My last meeting with him was during the dinner hosted by the Philippine-US Business Council chaired by Ambassador Jose Cuisia as belated welcome to Ambassador Sung Kim and Farewell for Ambassador Jose Manuel Romualdez. During the dinner, Wash asked me how SGV could help the UP Virata School of Business (UPVSB) in some ways and I told him that the UP Business Research Foundation continues to build up funds for Faculty development and retention, research and scholarships. Many knew that I was allowed by Wash to accept the Deanship of the College of Business Administration, UP in 1960 and at the same time be head of the SGV Management Services Division. I know his concern about the role of education as the key to human development and human capital. He has great belief and appreciation of Filipino talent and he showed that Philippine CPAs could compete on a worldwide basis.

In my case as Independent Director, in a few publicly listed companies, Mr. Sycip and I were usually assigned to the Audit and other committees. Whenever there are gaps in our formal meeting, we continued to discuss economic and geopolitical issues considering the extent of Mr. SyCip’s contacts and amazing memory. It was a privilege to know his views and advice.

The lessons from Wash will continue to guide us to the straight and narrow paths toward our preferred future.

A Purposeful Difference

By J. Carlitos G. Cruz, Chairman and Managing Partner, SGV & Co.

J. Carlitos G. Cruz with Mr. SyCip

Words cannot truly express the depth of our loss. For many of us, Mr. SyCip was not only the Firm’s founder, but he was also our teacher, mentor and friend. For those of us who started our career journeys at SGV, he was our beacon and our guiding star. From his own example, we learned our lifelong values — our deep sense of professionalism, our commitment to integrity, and our abiding devotion to serving our country and communities.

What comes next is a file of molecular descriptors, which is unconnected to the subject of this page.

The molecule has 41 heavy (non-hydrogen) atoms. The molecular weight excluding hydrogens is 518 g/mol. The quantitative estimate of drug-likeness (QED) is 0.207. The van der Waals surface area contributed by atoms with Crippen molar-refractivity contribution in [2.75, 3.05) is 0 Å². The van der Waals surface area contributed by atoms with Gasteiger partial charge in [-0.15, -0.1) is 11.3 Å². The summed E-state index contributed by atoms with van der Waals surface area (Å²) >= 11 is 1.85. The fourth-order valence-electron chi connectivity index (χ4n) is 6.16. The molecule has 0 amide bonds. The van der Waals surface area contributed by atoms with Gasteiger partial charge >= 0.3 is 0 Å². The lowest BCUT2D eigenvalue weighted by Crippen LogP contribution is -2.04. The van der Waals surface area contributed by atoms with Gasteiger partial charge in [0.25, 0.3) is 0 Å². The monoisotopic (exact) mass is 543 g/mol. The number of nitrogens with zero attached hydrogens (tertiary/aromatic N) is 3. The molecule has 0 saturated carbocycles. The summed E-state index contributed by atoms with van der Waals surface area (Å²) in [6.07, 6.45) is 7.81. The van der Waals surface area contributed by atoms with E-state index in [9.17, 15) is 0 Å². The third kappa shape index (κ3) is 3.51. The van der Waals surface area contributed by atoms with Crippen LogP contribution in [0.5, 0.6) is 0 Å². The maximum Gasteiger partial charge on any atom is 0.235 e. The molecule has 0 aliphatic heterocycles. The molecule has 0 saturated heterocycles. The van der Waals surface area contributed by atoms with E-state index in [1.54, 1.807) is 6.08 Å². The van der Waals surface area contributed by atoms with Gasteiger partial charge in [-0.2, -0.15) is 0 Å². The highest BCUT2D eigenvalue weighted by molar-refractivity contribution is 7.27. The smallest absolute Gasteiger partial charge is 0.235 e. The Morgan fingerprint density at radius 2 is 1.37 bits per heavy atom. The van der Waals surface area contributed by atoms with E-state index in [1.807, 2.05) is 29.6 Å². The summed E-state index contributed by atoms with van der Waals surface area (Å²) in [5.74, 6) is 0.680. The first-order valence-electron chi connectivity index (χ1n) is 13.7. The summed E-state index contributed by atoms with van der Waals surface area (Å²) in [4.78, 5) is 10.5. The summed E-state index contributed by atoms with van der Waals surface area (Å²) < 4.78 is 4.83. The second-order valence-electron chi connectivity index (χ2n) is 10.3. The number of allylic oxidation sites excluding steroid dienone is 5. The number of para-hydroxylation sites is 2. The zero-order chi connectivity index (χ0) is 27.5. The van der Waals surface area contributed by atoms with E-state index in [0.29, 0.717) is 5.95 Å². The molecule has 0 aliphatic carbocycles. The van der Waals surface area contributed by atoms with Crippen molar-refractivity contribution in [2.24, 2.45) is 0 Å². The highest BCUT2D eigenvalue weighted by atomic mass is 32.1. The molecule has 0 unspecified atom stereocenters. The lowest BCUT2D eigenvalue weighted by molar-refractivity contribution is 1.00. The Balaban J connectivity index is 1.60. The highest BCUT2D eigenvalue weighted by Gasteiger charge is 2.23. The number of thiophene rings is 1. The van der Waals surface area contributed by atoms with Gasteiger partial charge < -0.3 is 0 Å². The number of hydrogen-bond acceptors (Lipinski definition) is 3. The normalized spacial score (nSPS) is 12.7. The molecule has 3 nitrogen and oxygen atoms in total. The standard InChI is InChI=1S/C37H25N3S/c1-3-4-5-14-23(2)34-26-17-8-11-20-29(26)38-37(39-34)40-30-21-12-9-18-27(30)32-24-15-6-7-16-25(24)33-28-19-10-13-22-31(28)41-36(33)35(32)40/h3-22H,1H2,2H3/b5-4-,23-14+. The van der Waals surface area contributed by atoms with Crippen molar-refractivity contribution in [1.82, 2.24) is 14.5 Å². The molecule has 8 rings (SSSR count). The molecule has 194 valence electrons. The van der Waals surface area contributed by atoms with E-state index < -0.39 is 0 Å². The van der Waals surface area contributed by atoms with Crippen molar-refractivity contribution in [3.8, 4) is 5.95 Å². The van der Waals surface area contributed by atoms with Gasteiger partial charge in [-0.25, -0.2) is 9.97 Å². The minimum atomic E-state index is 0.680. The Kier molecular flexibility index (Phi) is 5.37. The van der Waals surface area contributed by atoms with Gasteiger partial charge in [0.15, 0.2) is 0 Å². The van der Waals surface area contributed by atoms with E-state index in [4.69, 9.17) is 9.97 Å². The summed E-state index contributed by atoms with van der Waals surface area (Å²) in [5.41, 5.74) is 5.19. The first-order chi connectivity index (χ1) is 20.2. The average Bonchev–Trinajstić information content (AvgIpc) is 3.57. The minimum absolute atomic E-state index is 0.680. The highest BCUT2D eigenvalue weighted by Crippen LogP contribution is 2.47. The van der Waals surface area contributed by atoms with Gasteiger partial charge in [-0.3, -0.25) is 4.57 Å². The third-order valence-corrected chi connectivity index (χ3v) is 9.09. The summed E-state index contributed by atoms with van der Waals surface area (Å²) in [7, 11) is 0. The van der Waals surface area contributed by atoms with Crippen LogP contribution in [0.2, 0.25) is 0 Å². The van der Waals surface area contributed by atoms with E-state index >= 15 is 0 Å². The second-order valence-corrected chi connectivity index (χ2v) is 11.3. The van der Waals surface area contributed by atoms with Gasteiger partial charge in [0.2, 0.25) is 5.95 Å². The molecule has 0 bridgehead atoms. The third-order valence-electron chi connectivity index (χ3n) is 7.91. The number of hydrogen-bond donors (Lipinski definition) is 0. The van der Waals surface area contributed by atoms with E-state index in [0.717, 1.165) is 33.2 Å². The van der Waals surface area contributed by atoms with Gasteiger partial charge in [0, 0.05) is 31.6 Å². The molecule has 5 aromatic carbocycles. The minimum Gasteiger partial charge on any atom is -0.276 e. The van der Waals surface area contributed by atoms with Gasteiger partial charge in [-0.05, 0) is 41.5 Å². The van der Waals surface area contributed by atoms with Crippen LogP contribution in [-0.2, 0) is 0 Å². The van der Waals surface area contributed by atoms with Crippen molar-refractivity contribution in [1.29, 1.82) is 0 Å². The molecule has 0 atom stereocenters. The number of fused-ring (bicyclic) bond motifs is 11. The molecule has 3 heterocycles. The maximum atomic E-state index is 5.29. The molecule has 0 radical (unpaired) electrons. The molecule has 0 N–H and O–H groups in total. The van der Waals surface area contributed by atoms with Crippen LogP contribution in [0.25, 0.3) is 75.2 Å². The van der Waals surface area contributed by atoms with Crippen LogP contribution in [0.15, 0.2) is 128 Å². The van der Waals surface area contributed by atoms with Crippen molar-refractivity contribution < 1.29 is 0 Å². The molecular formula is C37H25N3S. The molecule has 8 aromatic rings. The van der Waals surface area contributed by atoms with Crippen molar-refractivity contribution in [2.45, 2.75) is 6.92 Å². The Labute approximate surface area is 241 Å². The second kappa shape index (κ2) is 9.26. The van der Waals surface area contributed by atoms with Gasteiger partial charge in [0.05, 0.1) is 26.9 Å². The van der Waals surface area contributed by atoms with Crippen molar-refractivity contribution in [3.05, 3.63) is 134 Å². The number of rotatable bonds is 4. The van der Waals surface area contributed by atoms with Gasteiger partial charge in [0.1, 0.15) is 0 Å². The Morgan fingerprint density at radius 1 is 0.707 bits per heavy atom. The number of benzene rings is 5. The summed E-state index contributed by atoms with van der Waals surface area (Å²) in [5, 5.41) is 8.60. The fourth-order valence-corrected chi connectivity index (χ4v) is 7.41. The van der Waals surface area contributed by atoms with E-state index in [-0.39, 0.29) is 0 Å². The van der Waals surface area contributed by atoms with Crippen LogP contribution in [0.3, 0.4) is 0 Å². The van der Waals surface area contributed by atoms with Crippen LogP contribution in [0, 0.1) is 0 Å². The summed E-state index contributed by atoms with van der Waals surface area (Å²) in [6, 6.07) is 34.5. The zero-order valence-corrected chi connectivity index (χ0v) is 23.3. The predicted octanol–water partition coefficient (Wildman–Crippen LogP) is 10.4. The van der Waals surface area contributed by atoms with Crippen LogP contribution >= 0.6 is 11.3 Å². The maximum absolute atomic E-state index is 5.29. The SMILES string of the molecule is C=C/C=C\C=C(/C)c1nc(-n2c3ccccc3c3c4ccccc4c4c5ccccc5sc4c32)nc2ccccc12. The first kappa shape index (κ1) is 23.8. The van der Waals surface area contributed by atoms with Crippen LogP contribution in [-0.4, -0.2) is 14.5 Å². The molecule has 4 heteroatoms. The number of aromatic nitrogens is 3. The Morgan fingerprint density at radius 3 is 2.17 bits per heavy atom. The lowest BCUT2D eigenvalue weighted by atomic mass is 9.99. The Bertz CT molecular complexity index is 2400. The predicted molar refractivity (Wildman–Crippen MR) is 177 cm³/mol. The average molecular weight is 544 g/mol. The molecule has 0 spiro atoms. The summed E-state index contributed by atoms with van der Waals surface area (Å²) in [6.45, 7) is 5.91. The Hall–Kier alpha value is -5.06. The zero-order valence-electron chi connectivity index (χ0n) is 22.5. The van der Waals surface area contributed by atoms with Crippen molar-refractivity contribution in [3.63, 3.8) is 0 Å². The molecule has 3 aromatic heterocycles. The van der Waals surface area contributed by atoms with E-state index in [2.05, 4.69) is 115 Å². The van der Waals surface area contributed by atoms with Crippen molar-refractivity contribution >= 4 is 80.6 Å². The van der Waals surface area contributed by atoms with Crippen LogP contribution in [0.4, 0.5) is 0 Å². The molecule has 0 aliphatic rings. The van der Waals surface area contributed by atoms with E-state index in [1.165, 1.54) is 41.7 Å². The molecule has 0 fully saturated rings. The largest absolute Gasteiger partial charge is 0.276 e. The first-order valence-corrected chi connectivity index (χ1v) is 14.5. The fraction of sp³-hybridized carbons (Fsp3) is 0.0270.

For myself, the most valuable lesson I learned from Mr. SyCip is to have a sense of purpose in whatever we do. He founded SGV with a clear purpose in mind — for Filipinos to become world-class professionals who contribute to nation building. SGV has become and will always be a purpose-led organization because that is how Mr. SyCip envisioned the Firm for it to endure. I will do more than my best to live up to his vision.

All of us from SGV, past and present, would not be who we are today if not for Mr. SyCip. His life and legacy has touched and shaped all of us, and we are all stronger for having known him. May all of us take heart and inspiration from his vision, and continue making a purposeful difference in the world.

A Biographer’s Dream

By Dr. Jose “Butch” Y. Dalisay, Jr.

Mr. SyCip with Butch Dalisay

I first met Wash SyCip when I was asked to write his biography, and we began meeting sometime in April 2006. As it happened, the book didn’t come out until June 2009, so we had a lot of meetings and interviews in between before it was all over — and in sense, it never felt like it was over, because we’d keep joking that there was going to be a centennial edition of the book. Some days it certainly seemed like it was going to happen; he got older and slower, but his mind just never stopped working.